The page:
Connolly again: “In a lot of cases the tender process is very price focused. They might say price is only 40 per cent and quality is 60 per cent but in the end quality doesn’t outweigh price. This forces people to bid bottom dollar prices. That leaves very little scope to absorb variations if something goes wrong when you put a spade in the ground. They have no choice but to get into the claims culture and look for more money. The State is pushing so much risk onto contractors that it leads to an adversarial claims culture.”
The claims culture she refers to is a kind of cat and mouse game which is probably as old as public procurement. On one side of the equation is the custodian of the public purse looking for the lowest price possible and on the other side is a bunch of contractors bidding against each other for much needed work.
The Office of Government Procurement has over two hundred staff working on the goods and services contracts
Tendering is an expensive and time-consuming business and only a fool would go into a process without giving themselves the best chance of winning. That means going in with a bid that is barely profitable or indeed marginally loss-making. This is well known in the industry – the Construction Industry Federation frequently issues warnings in relation to below cost tendering.
The only thing that stops bidders going in with massively loss making tenders is the fact that they would be ruled out as unrealistic.
Contractors have to make money, or they wouldn’t stay in business very long and this leads to the claims game. The ink will barely have dried on a contract by the time the contractor is back with a claim for increased costs saying that provision hadn’t been made for any number of things in the specifications on which the tender was based.
Historically, this was an accepted fact of life. Negotiations took place and a figure was arrived at which both sides deemed acceptable. Various efforts have been made to eradicate the claims culture, but all have failed, mainly because of the nature of the system which places excessive risk with contractors while failing to reward them for taking it.
And this brings us back to the less than honest basis of the system. Both sides enter into the process in the knowledge that the eventual cost will be significantly different to the one originally estimated as well as the one agreed at contract stage. Most charitably, this is unrealistic.
But it is important to be clear. No one is cheating, there is no suggestion of corrupt practices, the people involved are all honest and doing their best. It is the system which needs to be changed.
Public procurement processes and rules for construction contracts are much more complicated than they need to be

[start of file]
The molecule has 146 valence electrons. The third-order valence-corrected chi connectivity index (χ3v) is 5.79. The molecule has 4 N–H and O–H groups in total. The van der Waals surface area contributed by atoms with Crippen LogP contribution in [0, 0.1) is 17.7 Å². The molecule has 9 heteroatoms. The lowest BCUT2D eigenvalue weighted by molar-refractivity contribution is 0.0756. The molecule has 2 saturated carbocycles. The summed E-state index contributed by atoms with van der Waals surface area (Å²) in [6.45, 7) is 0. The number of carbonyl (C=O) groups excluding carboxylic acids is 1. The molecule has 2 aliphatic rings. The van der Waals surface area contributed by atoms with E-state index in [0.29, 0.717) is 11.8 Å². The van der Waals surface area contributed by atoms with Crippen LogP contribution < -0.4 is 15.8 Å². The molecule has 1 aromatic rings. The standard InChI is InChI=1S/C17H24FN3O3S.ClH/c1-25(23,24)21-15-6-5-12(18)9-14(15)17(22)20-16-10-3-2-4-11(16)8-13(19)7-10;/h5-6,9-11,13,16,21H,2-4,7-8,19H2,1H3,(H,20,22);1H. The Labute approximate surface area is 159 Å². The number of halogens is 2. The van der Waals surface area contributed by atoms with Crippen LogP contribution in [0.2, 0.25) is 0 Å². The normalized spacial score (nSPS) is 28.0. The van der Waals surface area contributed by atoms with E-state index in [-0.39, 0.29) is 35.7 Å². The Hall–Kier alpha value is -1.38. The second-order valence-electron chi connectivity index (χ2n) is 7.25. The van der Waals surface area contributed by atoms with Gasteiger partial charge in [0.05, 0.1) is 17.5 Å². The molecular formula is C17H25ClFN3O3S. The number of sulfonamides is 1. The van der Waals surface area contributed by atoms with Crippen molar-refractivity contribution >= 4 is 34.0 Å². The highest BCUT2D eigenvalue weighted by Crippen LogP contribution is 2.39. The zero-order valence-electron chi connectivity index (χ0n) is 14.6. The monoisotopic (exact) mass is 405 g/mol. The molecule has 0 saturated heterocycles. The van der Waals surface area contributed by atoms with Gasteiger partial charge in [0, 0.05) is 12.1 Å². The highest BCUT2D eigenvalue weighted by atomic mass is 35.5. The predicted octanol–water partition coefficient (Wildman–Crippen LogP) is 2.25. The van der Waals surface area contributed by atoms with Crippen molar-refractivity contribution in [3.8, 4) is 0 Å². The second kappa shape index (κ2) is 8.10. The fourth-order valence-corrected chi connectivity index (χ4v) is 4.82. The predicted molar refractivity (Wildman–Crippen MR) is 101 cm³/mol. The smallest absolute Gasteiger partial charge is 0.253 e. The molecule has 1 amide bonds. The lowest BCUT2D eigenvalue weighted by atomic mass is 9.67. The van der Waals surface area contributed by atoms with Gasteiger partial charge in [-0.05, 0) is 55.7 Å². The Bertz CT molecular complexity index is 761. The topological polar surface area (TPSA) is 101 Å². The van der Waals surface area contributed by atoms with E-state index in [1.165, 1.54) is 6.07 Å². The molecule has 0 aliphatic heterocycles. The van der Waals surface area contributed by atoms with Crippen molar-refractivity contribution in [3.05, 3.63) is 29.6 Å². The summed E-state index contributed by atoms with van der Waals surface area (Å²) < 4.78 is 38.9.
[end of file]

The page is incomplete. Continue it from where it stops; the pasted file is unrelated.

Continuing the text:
The public servants running procurement competitions are keenly aware of the need to secure value for money, according to Dr Peter Brennan, managing director of tender manager service specialist Bid Services. “They are incredibly protective of the taxpayer’s dollar”, he says. “If they do a business case for a €100 million project, they will pull it if the cost goes to €115 million and can’t be justified.”
But that still leaves the question of what to do about the broken system.
Shane MacSweeney, head of government and infrastructure with EY, stresses that the benefits of public capital projects have to be taken into consideration before reform is contemplated. “It is important to reaffirm the huge economic benefits that flow from delivering infrastructural assets”, he says. “Whether it’s a hospital, school, rood or a runway, it’s about stitching together the economy. The National Development Plan sets that out to 2040.”
He worked in Australia for eight years before returning to Ireland two years ago. He has also worked on projects in South East Asia and the Middle East. “I’ve seen what worked and what didn’t. You have to see it in the context of the massive economic benefits delivered. You are always going to have challenges with major projects. This is not unique to Ireland. What is crucially important is not to throw the baby out with the bathwater.”
But how can we do it better? “We need to broaden our choice of procurement routes”, he says. “Globally, the system has evolved into a much more collaborative approach. It’s not adversarial which you get in Ireland. The adversarial relationship between public and private sectors results in the variation game being played.”
The collaborative relationship he refers to is known as alliancing. “The government and private sector get into bed together and co-develop the design, sensibly share risks, and sensibly share pain and gain. They both work together to design out risk. It’s used a lot in Canada and Australia for water and transport projects. In the UK it’s used for water and is coming into transport now. They are using it for their Smart Motorway programme, for example. In Ireland, we have a couple of small examples in Transport Infrastructure Ireland where has successfully used it. There are some examples in Irish Water for smaller projects as well. It is now being mooted for Metrolink. That will be a massive example.”